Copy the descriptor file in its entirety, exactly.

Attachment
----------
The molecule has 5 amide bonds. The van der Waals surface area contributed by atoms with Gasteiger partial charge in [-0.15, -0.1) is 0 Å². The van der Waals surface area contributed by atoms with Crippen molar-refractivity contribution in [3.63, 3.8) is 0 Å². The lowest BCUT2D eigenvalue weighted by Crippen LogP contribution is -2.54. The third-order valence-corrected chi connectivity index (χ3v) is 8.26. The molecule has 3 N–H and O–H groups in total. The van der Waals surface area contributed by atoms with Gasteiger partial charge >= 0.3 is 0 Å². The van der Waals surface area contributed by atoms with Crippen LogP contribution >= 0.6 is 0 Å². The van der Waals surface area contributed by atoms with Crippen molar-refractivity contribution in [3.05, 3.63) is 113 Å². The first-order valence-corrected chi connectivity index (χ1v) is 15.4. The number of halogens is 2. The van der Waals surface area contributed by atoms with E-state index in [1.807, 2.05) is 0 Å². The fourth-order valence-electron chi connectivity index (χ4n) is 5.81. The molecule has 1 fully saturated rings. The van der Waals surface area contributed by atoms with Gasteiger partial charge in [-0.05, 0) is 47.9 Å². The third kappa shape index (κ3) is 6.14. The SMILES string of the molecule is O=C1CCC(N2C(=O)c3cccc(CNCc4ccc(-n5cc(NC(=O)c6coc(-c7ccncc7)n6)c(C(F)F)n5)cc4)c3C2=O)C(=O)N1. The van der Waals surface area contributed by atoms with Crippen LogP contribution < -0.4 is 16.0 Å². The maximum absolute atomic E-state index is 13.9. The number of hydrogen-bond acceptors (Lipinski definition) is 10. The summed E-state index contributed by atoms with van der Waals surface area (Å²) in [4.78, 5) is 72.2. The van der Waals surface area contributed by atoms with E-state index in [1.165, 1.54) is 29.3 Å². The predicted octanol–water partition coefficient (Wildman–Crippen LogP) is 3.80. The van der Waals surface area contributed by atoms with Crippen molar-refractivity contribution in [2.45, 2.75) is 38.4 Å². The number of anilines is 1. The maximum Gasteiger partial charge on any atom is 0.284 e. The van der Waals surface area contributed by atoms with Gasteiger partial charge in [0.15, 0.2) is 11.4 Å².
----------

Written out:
The molecule has 5 amide bonds. The van der Waals surface area contributed by atoms with Gasteiger partial charge in [-0.15, -0.1) is 0 Å². The van der Waals surface area contributed by atoms with Crippen molar-refractivity contribution in [3.63, 3.8) is 0 Å². The lowest BCUT2D eigenvalue weighted by Crippen LogP contribution is -2.54. The third-order valence-corrected chi connectivity index (χ3v) is 8.26. The molecule has 3 N–H and O–H groups in total. The van der Waals surface area contributed by atoms with Gasteiger partial charge >= 0.3 is 0 Å². The van der Waals surface area contributed by atoms with Crippen LogP contribution >= 0.6 is 0 Å². The van der Waals surface area contributed by atoms with Crippen molar-refractivity contribution in [3.05, 3.63) is 113 Å². The first-order valence-corrected chi connectivity index (χ1v) is 15.4. The number of halogens is 2. The van der Waals surface area contributed by atoms with E-state index in [1.807, 2.05) is 0 Å². The fourth-order valence-electron chi connectivity index (χ4n) is 5.81. The molecule has 1 fully saturated rings. The van der Waals surface area contributed by atoms with Gasteiger partial charge in [-0.05, 0) is 47.9 Å². The third kappa shape index (κ3) is 6.14. The SMILES string of the molecule is O=C1CCC(N2C(=O)c3cccc(CNCc4ccc(-n5cc(NC(=O)c6coc(-c7ccncc7)n6)c(C(F)F)n5)cc4)c3C2=O)C(=O)N1. The van der Waals surface area contributed by atoms with Crippen LogP contribution < -0.4 is 16.0 Å². The maximum absolute atomic E-state index is 13.9. The number of hydrogen-bond acceptors (Lipinski definition) is 10. The summed E-state index contributed by atoms with van der Waals surface area (Å²) in [4.78, 5) is 72.2. The van der Waals surface area contributed by atoms with E-state index in [1.165, 1.54) is 29.3 Å². The predicted octanol–water partition coefficient (Wildman–Crippen LogP) is 3.80. The van der Waals surface area contributed by atoms with Crippen molar-refractivity contribution in [2.45, 2.75) is 38.4 Å². The number of anilines is 1. The maximum Gasteiger partial charge on any atom is 0.284 e. The van der Waals surface area contributed by atoms with Gasteiger partial charge in [0.15, 0.2) is 11.4 Å².